Universities’ third mission and the entrepreneurial university and the challenges they bring to higher education institutions
Alessio Cavicchi () and
Journal of Enterprising Communities: People and Places in the Global Economy, 2017, vol. 11, issue 03, 354-372
Purpose - Over the past few decades, higher education institutions (HEIs) have become key players in regional economic development and knowledge transfer, which has led to a third mission for HEIs and the entrepreneurial university. The purpose of this paper is to assess the challenges of HEIs in fulfilling the third mission for economic development and the changing role of being an entrepreneurial university, and the changes that need to be implemented to fulfill this new mission. Design/methodology/approach - The authors have drawn on current literature to examine academic entrepreneurism and the entrepreneurial university, and how universities are fulfilling their third mission. Findings - The findings from our review of the literature demonstrated the varied economic and social benefit of universities conducting external third mission/entrepreneurial activities in the community, as well as how the changing role and expectations of universities to become more entrepreneurial, has not only changed the expectations and role of university administrators, faculty and staff but also the business community which they serve. The review also showed the varied challenges for universities in fulfilling the third mission of economic development. Research limitations/implications - Although ample literature and cases about universities’ third mission of economic development and the new entrepreneurial university (especially with research universities) were available, literature or research was limited on the specific challenges and obstacles faced by administrators, faculty and departments in fulfilling this mission, and few studies recommended changes that needed to be implemented in HEIs to support this new mission. Practical/implications - The paper supports the potential role that HEIs play in implementing economic development in their communities or region. The paper also highlights some of the necessary resources and policy changes that policymakers and university administrators need to implement to reward and recognize faculty in conducting outreach activities as part of the university’s third mission. Originality/value - The findings from this study highlight the challenges and barriers for faculty, staff and HEIs in fulfilling the third mission and becoming an entrepreneurial university.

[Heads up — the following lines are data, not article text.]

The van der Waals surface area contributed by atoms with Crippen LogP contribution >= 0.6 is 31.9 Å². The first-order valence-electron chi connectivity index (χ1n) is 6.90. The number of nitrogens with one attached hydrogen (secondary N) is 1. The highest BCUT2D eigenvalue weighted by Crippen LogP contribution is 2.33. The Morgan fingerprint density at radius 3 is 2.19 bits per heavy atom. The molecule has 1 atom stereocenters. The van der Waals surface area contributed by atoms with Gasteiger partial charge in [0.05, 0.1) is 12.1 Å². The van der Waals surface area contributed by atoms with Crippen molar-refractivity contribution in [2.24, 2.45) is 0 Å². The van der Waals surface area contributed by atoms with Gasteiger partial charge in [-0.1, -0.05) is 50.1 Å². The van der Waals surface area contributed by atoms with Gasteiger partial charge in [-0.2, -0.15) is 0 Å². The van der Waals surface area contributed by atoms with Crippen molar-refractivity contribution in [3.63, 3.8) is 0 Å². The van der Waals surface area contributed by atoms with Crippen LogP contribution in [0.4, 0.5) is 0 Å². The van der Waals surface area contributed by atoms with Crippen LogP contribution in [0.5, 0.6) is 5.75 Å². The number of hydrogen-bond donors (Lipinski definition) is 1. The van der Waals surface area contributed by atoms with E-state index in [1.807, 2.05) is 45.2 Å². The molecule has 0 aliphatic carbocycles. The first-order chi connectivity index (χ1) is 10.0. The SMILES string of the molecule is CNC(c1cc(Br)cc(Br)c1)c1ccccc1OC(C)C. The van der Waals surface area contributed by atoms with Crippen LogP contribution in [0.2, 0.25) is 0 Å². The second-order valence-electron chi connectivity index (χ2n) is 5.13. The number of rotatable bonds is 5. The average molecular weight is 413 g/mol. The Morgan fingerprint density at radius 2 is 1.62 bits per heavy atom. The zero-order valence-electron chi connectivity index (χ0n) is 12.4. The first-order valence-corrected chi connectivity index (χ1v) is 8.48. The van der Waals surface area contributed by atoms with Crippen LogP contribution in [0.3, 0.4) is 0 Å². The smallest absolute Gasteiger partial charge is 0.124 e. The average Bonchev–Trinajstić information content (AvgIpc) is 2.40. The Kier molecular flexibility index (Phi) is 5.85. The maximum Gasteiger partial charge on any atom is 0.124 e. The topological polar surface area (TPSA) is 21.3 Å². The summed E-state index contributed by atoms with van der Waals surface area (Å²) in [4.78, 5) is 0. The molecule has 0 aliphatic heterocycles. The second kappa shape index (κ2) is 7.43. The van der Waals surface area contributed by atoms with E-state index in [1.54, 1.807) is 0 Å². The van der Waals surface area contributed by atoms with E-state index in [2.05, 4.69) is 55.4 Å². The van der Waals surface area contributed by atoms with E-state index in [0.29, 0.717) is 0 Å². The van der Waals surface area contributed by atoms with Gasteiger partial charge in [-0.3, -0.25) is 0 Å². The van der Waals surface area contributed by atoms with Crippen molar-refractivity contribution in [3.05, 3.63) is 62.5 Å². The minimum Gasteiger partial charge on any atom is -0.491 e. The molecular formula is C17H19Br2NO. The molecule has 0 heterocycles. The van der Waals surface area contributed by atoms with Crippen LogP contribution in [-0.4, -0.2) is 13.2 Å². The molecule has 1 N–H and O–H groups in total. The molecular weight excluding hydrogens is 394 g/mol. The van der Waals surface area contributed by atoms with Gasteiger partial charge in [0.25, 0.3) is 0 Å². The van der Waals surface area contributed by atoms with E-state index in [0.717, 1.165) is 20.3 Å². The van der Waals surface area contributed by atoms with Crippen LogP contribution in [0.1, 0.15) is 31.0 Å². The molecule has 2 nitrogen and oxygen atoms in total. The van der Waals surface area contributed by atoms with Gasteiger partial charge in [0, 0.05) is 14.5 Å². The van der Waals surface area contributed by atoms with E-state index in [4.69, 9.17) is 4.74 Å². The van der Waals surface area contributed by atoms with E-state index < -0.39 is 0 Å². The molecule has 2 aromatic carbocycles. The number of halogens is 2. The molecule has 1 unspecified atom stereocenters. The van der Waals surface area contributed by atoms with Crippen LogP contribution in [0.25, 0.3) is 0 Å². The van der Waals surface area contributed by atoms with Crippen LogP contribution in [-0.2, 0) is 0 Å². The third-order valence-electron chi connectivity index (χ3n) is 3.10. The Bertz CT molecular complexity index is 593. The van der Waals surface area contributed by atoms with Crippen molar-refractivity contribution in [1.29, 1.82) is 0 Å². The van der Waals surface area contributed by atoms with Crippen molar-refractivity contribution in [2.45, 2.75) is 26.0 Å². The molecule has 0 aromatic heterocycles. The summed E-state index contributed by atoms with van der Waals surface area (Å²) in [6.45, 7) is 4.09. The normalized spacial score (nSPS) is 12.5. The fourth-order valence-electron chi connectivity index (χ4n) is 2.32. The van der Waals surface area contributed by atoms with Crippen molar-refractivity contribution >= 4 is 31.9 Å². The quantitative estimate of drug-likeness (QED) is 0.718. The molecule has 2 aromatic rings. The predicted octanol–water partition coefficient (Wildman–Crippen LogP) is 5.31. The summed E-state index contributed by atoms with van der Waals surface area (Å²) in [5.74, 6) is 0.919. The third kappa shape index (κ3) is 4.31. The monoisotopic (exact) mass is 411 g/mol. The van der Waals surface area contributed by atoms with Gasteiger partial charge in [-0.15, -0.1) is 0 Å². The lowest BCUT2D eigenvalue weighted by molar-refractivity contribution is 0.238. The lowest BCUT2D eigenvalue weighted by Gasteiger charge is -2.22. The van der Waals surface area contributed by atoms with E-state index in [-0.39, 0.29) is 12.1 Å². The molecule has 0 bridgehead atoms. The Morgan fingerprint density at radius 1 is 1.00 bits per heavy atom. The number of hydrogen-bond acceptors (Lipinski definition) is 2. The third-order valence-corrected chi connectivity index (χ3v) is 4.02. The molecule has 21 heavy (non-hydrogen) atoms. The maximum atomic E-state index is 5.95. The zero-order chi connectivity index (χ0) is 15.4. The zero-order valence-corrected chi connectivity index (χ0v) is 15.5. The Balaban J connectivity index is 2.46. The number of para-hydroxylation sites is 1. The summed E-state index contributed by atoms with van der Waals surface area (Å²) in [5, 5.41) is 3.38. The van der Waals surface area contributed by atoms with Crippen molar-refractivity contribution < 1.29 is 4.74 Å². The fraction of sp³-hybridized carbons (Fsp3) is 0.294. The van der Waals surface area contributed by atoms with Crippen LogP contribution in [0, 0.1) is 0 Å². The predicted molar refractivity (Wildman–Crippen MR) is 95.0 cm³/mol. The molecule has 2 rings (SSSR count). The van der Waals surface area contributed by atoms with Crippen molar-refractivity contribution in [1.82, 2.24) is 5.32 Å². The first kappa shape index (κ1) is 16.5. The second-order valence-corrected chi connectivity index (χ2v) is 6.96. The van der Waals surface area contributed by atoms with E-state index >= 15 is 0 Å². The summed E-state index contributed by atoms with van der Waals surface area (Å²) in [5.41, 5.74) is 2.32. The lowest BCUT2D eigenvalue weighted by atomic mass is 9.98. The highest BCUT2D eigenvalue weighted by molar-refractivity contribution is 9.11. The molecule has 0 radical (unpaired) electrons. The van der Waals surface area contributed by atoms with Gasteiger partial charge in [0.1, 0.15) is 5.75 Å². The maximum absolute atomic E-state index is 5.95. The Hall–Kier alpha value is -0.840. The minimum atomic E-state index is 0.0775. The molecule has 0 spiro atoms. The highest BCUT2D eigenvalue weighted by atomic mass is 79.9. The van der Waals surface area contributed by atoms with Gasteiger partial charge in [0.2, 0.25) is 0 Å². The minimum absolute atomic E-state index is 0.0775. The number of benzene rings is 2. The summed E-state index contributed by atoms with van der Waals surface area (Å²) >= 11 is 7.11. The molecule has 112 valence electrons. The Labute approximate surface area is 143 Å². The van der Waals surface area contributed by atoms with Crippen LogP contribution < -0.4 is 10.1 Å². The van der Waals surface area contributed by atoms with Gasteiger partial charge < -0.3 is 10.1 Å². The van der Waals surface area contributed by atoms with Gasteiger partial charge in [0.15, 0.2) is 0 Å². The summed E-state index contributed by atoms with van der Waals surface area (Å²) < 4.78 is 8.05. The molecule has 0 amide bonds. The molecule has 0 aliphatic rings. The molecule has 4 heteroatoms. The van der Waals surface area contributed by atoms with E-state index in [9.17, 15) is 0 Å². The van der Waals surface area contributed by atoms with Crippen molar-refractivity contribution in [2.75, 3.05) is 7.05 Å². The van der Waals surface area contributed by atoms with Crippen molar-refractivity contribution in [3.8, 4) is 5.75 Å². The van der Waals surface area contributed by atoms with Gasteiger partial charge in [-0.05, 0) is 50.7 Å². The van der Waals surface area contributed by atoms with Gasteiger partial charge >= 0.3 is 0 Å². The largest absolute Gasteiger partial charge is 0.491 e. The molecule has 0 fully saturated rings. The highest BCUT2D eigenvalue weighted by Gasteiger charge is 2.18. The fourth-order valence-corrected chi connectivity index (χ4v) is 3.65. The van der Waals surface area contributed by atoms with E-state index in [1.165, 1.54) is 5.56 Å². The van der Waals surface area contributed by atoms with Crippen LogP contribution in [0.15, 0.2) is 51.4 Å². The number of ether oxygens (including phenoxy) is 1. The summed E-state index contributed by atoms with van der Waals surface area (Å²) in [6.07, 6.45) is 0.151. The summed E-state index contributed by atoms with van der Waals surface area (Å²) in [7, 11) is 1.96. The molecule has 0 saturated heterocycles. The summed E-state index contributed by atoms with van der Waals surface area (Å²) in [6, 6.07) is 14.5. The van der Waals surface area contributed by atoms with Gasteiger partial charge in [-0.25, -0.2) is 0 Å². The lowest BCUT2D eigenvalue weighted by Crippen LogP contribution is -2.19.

Keywords: Entrepreneurship; Higher education; Community development; Economic and social development; University and community partnerships; University and economic development (search for similar items in EconPapers)
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